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Friday, November 21, 2014

Voices From the March on Washington, poems by J. Patrick Lewis & George Ella Lyon. Wordsong, Raincoast. 2014. $19.95 ages 12 and up

"I was old enough to go.
I was in college.
I wasn't there
because I didn't
see a problem.
Being from Georgia,
what they called
separate but equal
was working fine for me.
Everybody has their place
was what I was taught."

I have mentioned in previous posts that I was astonished with the learning I did this summer and fall, thanks to the publication of a number of books about the civil rights movement. In their new book, J. Patrick Lewis and George Ella Lyon (poets extraordinaire), give voice to some of those people who may have been present at the March on Washington on August 28, 1963. A pivotal event in the history of civil rights in the United States, it drew hundreds of thousands of people to march for jobs and freedom. Martin Luther King Jr. made his 'I Have a Dream' speech and shared the program with other civil rights leaders and artists. The March played a huge role in making the Civil Rights Act and the Voting Rights Act realities in following years.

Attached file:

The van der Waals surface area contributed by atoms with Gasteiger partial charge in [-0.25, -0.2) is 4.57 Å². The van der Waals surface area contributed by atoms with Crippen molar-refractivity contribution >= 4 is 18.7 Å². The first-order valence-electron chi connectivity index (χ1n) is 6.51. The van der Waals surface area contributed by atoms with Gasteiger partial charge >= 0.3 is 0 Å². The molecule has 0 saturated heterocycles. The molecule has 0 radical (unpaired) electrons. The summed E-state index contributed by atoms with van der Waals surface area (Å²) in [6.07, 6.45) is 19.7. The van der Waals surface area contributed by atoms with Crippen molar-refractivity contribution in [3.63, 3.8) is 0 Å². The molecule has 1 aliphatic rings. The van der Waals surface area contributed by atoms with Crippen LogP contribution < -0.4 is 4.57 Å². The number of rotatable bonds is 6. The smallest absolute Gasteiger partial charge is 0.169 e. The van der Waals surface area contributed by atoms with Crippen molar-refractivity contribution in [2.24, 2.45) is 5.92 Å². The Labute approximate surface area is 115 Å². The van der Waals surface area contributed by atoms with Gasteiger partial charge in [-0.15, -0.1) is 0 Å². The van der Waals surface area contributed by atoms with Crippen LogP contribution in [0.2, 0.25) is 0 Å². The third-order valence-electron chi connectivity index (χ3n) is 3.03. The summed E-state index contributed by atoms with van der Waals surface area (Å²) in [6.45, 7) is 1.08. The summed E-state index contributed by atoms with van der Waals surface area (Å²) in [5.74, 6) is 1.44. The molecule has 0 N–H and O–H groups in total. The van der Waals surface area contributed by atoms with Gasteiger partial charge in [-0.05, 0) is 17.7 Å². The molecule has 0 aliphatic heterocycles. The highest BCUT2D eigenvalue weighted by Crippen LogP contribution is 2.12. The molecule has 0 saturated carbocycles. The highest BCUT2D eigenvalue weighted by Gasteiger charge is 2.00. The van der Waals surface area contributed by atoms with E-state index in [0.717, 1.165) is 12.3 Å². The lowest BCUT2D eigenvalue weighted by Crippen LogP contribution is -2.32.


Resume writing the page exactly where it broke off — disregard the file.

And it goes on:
Here, the poets use mostly first-person 'voices' to share the spirit of those who were there. There are 70 poems, in voices young and old. They represent the myriad of attendees who marched together for a better life, a better home, a better country. They are compelling and worthy of your attention.

"FOR ALL, 1963 

If you contend the noblest end
of all is human rights, amend
the laws: The beauty of the sun
is that it shines on everyone."  p. 4


I came hungry
into the world,
and for that,
look no further
than my Pa.
A history buff
and a small-p
poet, he built
so many book-
shelves, our house
became the local
lending library.
At least to those few
who knew a book
to be a friend."  p. 21


...When he says he has a dream,
I have one too, my dream
blinking off and on like neon
in windows on Georgia Avenue.
My tightrope-wire nerves jolt
and jangle, ripple and trip, and
I know I will no longer look
back at who it was I was, but
keep my eyes fixed ahead
on who I am becoming."  p. 81

Powerful? Indeed!

Included in back matter are an authors' note as guide to the voices, a list of historical voices, other notables whose names appear in the book, imagined voices, a bibliography, relevant websites, further reading and an index by title, and then by voice.

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